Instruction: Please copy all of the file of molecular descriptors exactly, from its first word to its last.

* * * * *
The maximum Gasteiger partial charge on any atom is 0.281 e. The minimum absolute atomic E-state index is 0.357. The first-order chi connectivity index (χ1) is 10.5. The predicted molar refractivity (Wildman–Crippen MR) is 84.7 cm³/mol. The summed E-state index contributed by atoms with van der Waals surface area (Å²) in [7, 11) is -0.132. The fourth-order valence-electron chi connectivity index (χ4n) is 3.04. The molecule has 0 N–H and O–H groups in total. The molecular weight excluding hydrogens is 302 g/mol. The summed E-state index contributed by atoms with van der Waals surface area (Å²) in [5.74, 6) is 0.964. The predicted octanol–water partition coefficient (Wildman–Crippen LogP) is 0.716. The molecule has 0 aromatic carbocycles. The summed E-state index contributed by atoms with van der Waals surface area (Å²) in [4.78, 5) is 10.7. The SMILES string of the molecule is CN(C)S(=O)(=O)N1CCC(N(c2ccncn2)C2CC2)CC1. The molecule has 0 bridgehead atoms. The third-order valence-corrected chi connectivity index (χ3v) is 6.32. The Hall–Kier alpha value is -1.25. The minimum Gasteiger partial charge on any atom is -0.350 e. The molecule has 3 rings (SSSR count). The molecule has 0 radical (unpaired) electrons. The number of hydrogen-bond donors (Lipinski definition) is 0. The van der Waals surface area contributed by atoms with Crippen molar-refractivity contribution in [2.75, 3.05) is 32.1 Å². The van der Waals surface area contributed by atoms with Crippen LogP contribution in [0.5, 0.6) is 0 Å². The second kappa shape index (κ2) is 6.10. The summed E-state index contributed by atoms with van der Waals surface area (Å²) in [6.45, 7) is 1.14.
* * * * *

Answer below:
The maximum Gasteiger partial charge on any atom is 0.281 e. The minimum absolute atomic E-state index is 0.357. The first-order chi connectivity index (χ1) is 10.5. The predicted molar refractivity (Wildman–Crippen MR) is 84.7 cm³/mol. The summed E-state index contributed by atoms with van der Waals surface area (Å²) in [7, 11) is -0.132. The fourth-order valence-electron chi connectivity index (χ4n) is 3.04. The molecule has 0 N–H and O–H groups in total. The molecular weight excluding hydrogens is 302 g/mol. The summed E-state index contributed by atoms with van der Waals surface area (Å²) in [5.74, 6) is 0.964. The predicted octanol–water partition coefficient (Wildman–Crippen LogP) is 0.716. The molecule has 0 aromatic carbocycles. The summed E-state index contributed by atoms with van der Waals surface area (Å²) in [4.78, 5) is 10.7. The SMILES string of the molecule is CN(C)S(=O)(=O)N1CCC(N(c2ccncn2)C2CC2)CC1. The molecule has 0 bridgehead atoms. The third-order valence-corrected chi connectivity index (χ3v) is 6.32. The Hall–Kier alpha value is -1.25. The minimum Gasteiger partial charge on any atom is -0.350 e. The molecule has 3 rings (SSSR count). The molecule has 0 radical (unpaired) electrons. The number of hydrogen-bond donors (Lipinski definition) is 0. The van der Waals surface area contributed by atoms with Crippen molar-refractivity contribution in [2.75, 3.05) is 32.1 Å². The van der Waals surface area contributed by atoms with Crippen LogP contribution in [0.5, 0.6) is 0 Å². The second kappa shape index (κ2) is 6.10. The summed E-state index contributed by atoms with van der Waals surface area (Å²) in [6.45, 7) is 1.14.